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Energy Efficiency: Understanding Audits, Assessments, and Retro-Commissioning

April 10th, 2014


Source: EnergySmart

If you’re responsible for a facility’s energy budget, you probably hear frequent claims from various sources about how you can save 10 or 15% on your bills through an energy audit, energy assessment, or retro-commissioning. But if you’re like many energy-decision-makers, you may not fully understand what each of these things entails, and why one might be better for your organization than another.

Navigating the sea of available options to get your facility on the course to energy efficiency doesn’t have to seem like you’re sailing through the Bermuda Triangle. This article lifts the fog on energy audits, energy assessments, and retro-commissioning, and offers four steps to help you figure out which approach to energy efficiency might be best for you.

1) Start with the basics: know where your energy is going.

You can’t manage what you don’t measure. That’s why investing in any effort to improve energy efficiency starts with getting visibility into your operation: keeping track of utility bills, and monitoring energy consumption and costs over time. Consider benchmarking your facility’s energy costs against similar buildings. Benchmarking is a great way to figure out which sites might have the best opportunity for improvements.

2) Understand the different approaches to deep energy savings.

Once you’ve accessed and begun to analyze your energy data, and perhaps even picked the low-hanging fruit of quick energy efficiency project fixes or upgrades, it’s time to dig deeper into your facilities to maximize energy efficiency and unlock the real value of your investment through deeper processes like an energy audit, retro-commissioning, or an energy assessment.

It’s important to note that these approaches aren’t mutually exclusive: what’s best for your facility right now depends on your needs as an organization. Read on to understand these approaches and determine which one might best benefit your organization.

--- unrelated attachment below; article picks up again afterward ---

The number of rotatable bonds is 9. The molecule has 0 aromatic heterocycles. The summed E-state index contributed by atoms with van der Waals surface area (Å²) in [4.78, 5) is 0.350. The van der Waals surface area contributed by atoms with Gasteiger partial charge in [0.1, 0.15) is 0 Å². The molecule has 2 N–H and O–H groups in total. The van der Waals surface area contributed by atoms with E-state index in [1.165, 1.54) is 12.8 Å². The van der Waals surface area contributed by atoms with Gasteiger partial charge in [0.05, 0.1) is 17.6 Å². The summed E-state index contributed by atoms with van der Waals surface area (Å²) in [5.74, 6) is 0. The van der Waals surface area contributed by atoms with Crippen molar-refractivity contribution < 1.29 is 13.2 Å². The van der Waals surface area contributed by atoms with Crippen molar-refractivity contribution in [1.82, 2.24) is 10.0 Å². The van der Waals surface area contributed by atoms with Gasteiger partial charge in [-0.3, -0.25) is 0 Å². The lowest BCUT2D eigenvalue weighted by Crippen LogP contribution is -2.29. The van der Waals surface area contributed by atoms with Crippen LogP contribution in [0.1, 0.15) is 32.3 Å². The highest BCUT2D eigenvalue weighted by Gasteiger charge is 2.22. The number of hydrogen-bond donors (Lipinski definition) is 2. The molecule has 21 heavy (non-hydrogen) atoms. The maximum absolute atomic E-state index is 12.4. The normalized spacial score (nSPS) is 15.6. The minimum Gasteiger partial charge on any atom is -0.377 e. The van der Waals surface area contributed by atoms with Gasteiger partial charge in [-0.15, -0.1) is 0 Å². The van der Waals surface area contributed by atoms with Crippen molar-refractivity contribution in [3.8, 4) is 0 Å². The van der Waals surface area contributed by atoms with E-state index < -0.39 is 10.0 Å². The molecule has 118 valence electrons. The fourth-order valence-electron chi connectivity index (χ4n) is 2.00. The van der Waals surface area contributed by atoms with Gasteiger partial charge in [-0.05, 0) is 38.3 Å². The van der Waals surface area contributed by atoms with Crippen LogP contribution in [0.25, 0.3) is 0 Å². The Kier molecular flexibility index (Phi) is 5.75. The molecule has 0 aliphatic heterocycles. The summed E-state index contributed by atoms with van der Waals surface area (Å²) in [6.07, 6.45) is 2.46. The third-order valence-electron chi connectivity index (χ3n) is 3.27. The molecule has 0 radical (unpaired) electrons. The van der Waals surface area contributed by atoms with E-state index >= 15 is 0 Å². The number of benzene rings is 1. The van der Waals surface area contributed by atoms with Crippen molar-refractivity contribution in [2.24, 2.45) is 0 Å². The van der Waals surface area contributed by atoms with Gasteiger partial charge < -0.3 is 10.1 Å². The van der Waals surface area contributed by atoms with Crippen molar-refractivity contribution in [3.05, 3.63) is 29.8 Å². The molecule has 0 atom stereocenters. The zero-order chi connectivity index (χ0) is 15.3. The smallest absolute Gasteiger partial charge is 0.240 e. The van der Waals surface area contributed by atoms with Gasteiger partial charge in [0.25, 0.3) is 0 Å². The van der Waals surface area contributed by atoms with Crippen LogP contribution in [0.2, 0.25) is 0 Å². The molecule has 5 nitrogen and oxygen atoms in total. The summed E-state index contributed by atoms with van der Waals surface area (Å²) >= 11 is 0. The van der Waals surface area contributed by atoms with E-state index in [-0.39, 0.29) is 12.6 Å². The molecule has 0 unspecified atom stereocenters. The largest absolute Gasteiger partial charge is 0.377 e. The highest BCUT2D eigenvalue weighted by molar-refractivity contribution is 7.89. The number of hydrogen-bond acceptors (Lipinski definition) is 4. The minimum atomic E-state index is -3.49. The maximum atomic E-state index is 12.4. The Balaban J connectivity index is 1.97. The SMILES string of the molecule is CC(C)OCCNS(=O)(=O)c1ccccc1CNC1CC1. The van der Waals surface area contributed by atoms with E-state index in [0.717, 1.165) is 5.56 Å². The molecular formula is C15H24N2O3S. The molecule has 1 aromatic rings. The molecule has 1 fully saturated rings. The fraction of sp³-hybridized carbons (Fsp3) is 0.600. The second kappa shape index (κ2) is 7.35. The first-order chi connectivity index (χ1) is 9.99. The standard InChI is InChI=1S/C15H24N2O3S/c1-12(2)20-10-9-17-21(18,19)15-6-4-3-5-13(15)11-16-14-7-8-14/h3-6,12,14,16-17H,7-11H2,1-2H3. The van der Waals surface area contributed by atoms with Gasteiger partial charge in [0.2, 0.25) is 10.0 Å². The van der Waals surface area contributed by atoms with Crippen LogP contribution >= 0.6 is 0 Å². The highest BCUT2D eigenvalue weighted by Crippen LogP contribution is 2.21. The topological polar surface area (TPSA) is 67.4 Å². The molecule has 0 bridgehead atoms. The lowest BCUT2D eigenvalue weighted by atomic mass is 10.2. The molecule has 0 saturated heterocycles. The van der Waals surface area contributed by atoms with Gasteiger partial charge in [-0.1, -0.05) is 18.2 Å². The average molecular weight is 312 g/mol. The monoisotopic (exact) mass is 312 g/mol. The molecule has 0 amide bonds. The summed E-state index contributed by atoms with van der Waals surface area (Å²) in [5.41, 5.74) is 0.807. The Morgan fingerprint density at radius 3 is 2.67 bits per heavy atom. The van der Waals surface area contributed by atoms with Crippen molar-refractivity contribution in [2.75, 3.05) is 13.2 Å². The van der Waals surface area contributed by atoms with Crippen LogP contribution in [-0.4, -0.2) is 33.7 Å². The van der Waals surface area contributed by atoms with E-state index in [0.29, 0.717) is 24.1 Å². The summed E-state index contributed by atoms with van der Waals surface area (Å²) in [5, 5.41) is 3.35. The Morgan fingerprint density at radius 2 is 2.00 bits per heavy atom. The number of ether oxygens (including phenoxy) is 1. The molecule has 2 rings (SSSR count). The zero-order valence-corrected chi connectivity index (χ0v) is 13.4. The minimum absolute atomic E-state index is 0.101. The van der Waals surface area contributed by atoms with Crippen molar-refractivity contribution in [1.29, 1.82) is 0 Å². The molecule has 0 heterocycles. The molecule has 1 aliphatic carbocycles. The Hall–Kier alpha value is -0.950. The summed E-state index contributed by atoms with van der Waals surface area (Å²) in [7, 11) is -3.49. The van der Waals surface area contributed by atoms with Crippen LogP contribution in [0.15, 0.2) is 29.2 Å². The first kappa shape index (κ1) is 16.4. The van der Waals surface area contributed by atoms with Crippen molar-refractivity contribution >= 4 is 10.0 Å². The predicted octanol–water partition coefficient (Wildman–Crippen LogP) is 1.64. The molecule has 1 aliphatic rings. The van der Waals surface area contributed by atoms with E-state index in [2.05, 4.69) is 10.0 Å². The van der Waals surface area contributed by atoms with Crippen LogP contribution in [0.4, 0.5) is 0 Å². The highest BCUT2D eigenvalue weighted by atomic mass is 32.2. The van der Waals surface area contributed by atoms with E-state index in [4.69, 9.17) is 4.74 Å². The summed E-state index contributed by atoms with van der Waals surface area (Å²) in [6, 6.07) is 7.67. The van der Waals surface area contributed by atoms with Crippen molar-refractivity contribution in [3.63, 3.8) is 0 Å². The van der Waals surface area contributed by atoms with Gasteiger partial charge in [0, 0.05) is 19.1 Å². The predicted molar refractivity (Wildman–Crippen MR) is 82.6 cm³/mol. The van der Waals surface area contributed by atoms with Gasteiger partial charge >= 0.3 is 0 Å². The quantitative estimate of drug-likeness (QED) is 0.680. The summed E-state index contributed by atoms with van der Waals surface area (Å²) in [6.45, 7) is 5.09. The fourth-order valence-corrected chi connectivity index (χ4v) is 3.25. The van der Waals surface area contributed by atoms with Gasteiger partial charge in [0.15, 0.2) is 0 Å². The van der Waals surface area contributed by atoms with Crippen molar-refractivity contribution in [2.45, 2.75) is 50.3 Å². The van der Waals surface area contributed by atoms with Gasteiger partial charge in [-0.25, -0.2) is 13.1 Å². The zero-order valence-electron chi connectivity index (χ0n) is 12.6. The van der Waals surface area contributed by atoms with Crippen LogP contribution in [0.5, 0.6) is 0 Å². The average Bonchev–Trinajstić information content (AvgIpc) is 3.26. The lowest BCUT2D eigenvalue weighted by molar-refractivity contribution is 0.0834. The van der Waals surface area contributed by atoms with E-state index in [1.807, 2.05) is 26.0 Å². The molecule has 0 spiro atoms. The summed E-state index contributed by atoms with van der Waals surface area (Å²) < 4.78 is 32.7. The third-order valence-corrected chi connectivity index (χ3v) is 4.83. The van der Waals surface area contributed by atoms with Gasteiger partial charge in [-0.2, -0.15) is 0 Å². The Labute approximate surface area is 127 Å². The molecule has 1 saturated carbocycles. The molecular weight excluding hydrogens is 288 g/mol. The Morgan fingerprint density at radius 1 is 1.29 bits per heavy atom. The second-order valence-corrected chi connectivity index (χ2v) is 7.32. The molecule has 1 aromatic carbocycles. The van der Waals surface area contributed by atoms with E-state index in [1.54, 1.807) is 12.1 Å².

Need #1: “I want a report of prioritized, actionable recommendations I can implement at my facilities.”

Approach: Audits

Let’s start with audits. By definition, energy audits are designed to give building managers a sense of all available opportunities to reduce energy waste, to the tune of anywhere from 10-40% savings on your energy bill. In a traditional energy audit, an energy professional visits your building, reviews mechanical, electrical and control systems, interviews operations staff, and recommends operational adjustments or capital-intensive equipment upgrades to improve energy efficiency. You’ll then receive a report of recommendations, typically prioritized by financial payback.

Need #2: “I want all issues identified and then addressed so that my building is running more efficiently than ever.”

Approach: Retro-commissioning (RCx)

Retro-commissioning is more of a full-facility tune-up, kind of similar to taking your car to the shop for a routine 60,000 mile checkup – except that through RCx, you can save up to 15% of your facility’s annual energy costs (so that’s where the analogy ends – try telling your mechanic to improve MPG by 15%!).

RCx is an interactive and participatory process, during which your operations staff will work closely with an energy professional to run mechanical, electrical, and controls systems through rigorous tests. The team will identify actionable measures like replacing leaking valves and adjusting temperature setpoints, which you implement over the course of the project. Each issue found will be tracked to completion, so that at the end of the project, your facility’s systems are operating smoothly and efficiently.

Need #3: “I have a specific, targeted problem area that I need to investigate further to understand the root issue and how to fix it.”

Approach: Energy assessments

Energy assessments are more targeted projects to dig deep into a particular facility system, such as a compressed air system or central chilled water plant. If you know you have a problem with one of these systems, an assessment is a great way to understand what you can do about it. The assessment can also help present the business case to justify potentially costly improvements to building systems.

3) Consider your budget, now and next year.

You’ve now decided which process is right for you, but that doesn’t mean the work is done. Budgeting for energy efficiency investments is an important step in setting your course to success.